A Journey Through The Eclipse Series: Akira Kurosawa’s The Most Beautiful

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After spending the better part of February taking a break from my multi-year pilgrimage through the Criterion Collection (but continuing to movie-blog on this site, reviewing a few DVD releases and five titles from the 2013 Portland International Film Festival), I took an early-March vacation out Oregon way (where I enjoyed an epic exchange of OOP Blu-rays with none other than Ryan Gallagher himself and visited the lodge where Stanley Kubrick filmed exteriors for The Shining.) After all that diversion, as wonderful as it was, I knew I had to take some time refocusing my attention on my Criterion Reflections blog, which had lain dormant since mid-January. I even went so far as to tell Ryan that my Journey Through the Eclipse Series would go on hiatus for awhile so that I could dedicate my efforts elsewhere. But then along came Akira Kurosawa’s 1963 masterpiece High and Low into my queue… and after watching it, I realized that, before I could adequately review that crucial work from the tail end of his golden age in Japan, before the laborious production of Red Beard marked a culmination of that phase of his career, I needed to return to his earliest phases, simply to recognize just how far he had progressed in his own journey into cinema. So I’ve chosen to review The Most Beautiful, AK’s second film and one that, like High and Low, also deals with industrial production, but from a radically different perspective, roughly twenty years earlier in Japanese history, just as the tide of the Pacific War (WWII) was beginning to turn against the Rising Sun’s imperialist ambitions.



One of the most remarkable details about The Most Beautiful (part of Eclipse Series 23: The First Films of Akira Kurosawa) is that you won’t find any mention of Kurosawa in the credits – indeed, there are no credits at all to speak of. The film, released in 1944, opens with a stern admonition: ATTACK AND DESTROY THE ENEMY. Other than the Toho Studio logo, the only other text seen on-screen before the title (and there are no end credits either) is the acknowledgement thatThe Most Beautiful is brought to us by the “Information Bureau,” presenting a “movie of the people.” It’s an easy statement to overlook, but it’s as indicative as any introduction could be as to the film’s emphasis on providing a form of government sanctioned propaganda, aimed at steering the emotions of its viewers in service of a cause that those who were in the know at that time almost certainly realized was utterly doomed. Indeed, Japan’s surrender was merely a little over a year away, but the territories conquered in the late 1930s and early 40s were already being overrun by Allied troops, even as Kurosawa and his colleagues in the Japanese film industry continued to exhort their fellow citizens to work harder, to sacrifice more, to intensify their resolve, despite whatever adversities they may soon face.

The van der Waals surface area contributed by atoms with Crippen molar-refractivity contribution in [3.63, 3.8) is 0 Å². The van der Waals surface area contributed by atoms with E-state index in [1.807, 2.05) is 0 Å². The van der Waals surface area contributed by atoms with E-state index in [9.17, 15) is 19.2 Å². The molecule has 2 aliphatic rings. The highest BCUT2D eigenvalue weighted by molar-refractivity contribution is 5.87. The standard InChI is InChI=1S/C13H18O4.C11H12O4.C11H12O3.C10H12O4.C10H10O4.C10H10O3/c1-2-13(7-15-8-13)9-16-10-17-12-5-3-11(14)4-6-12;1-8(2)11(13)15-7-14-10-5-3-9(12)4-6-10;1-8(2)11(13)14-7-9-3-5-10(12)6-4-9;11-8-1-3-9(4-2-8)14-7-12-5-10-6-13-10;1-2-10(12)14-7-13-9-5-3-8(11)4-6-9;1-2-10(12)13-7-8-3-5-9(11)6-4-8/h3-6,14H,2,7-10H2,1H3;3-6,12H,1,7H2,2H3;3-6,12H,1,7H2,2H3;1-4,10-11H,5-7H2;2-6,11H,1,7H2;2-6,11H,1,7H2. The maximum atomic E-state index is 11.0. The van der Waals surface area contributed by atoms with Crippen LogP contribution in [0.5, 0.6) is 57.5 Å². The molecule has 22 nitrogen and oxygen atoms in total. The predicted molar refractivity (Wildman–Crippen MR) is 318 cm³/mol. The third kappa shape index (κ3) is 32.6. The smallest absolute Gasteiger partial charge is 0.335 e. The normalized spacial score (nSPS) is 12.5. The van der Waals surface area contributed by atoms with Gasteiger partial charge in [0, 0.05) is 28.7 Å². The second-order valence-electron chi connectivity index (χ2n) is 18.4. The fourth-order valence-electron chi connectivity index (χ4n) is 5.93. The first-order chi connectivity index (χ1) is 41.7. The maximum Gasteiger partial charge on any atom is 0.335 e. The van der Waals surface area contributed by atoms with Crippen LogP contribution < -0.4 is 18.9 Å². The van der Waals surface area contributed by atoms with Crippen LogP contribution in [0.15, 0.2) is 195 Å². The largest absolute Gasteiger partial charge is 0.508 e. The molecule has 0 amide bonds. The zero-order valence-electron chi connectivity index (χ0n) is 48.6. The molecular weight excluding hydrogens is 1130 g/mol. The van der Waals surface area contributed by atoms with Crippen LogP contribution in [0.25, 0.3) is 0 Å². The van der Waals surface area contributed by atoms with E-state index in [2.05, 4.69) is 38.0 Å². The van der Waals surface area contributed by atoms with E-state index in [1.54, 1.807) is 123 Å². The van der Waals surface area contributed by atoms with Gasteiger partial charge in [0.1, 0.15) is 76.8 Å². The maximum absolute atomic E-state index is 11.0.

This blatantly manipulative subtext makes watching The Most Beautiful somewhat of a struggle on multiple levels. For starters, the story is rather plain and simplistic. A group of young women (teenagers, really – it’s more accurate to simply call them “girls”) work at an optics factory, making lenses that are used in long range artillery and aircraft weapons. As the military and economic conditions grow more dire, the laborers are pressed to meet increased production quotas: men must double their output, women must add at least half of what had been expected of them. The girls press on through fatigue, illness, family crises, etc. and find encouragement in their difficult circumstances. That’s pretty much all that happens, without going into further detail.



Beyond that prosaic and futile premise, there’s the sad realization that even a great humanist and genius like Akira Kurosawa could be persuaded to craft a defense of what is essentially forced child slave labor on behalf of an oppressive totalitarian regime. (And yes, he did write the screenplay himself, he wasn’t just a hired hand crafting shots from behind the camera.) In his defense, he was young, and of course the Empire had enormous powers of persuasion, let’s just say, even outside of understandable pride and dedication that people in every nation will take when they find their country hard-pressed by a strong and fearsome adversary. But it’s hard (at least for me) to shake off that sense of dread, seeing all these young people following their orders so obediently, so blindly. And I can’t help but wonder just how many of them perished or suffered terribly, for what purpose, in the numerous bombing raids that finally led to the war’s end in the summer of 1945.